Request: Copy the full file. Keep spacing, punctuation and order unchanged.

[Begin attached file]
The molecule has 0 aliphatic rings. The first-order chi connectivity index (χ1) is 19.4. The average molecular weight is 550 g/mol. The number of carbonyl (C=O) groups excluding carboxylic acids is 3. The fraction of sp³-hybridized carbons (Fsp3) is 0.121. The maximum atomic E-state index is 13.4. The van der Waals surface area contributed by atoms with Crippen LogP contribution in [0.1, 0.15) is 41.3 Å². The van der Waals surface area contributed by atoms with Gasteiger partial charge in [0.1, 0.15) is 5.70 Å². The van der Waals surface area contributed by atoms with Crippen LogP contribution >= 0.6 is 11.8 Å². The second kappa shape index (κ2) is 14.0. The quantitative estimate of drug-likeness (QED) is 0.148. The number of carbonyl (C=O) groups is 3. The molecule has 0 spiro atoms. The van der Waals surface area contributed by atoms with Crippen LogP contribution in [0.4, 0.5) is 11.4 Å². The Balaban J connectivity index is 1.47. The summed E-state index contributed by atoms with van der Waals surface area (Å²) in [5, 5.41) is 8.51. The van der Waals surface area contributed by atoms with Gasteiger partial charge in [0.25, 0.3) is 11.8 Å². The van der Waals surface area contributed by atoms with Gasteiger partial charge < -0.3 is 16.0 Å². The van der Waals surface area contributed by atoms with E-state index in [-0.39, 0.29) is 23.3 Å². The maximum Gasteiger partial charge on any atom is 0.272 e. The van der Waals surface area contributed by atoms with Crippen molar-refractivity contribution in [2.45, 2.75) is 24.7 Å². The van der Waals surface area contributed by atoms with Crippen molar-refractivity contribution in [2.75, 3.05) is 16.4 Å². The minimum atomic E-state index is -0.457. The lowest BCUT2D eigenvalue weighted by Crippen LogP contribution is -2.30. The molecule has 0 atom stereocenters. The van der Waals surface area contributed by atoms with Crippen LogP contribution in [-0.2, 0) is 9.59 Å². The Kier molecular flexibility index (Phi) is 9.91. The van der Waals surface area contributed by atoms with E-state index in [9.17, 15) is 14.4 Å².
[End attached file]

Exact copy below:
The molecule has 0 aliphatic rings. The first-order chi connectivity index (χ1) is 19.4. The average molecular weight is 550 g/mol. The number of carbonyl (C=O) groups excluding carboxylic acids is 3. The fraction of sp³-hybridized carbons (Fsp3) is 0.121. The maximum atomic E-state index is 13.4. The van der Waals surface area contributed by atoms with Crippen LogP contribution in [0.1, 0.15) is 41.3 Å². The van der Waals surface area contributed by atoms with Gasteiger partial charge in [0.1, 0.15) is 5.70 Å². The van der Waals surface area contributed by atoms with Crippen LogP contribution >= 0.6 is 11.8 Å². The second kappa shape index (κ2) is 14.0. The quantitative estimate of drug-likeness (QED) is 0.148. The number of carbonyl (C=O) groups is 3. The molecule has 0 spiro atoms. The van der Waals surface area contributed by atoms with Crippen LogP contribution in [0.4, 0.5) is 11.4 Å². The Balaban J connectivity index is 1.47. The summed E-state index contributed by atoms with van der Waals surface area (Å²) in [5, 5.41) is 8.51. The van der Waals surface area contributed by atoms with Gasteiger partial charge in [0.25, 0.3) is 11.8 Å². The van der Waals surface area contributed by atoms with Gasteiger partial charge < -0.3 is 16.0 Å². The van der Waals surface area contributed by atoms with E-state index in [-0.39, 0.29) is 23.3 Å². The maximum Gasteiger partial charge on any atom is 0.272 e. The van der Waals surface area contributed by atoms with Crippen molar-refractivity contribution in [2.45, 2.75) is 24.7 Å². The van der Waals surface area contributed by atoms with Crippen molar-refractivity contribution in [2.75, 3.05) is 16.4 Å². The minimum atomic E-state index is -0.457. The lowest BCUT2D eigenvalue weighted by Crippen LogP contribution is -2.30. The molecule has 0 atom stereocenters. The van der Waals surface area contributed by atoms with Crippen LogP contribution in [-0.2, 0) is 9.59 Å². The Kier molecular flexibility index (Phi) is 9.91. The van der Waals surface area contributed by atoms with E-state index in [9.17, 15) is 14.4 Å².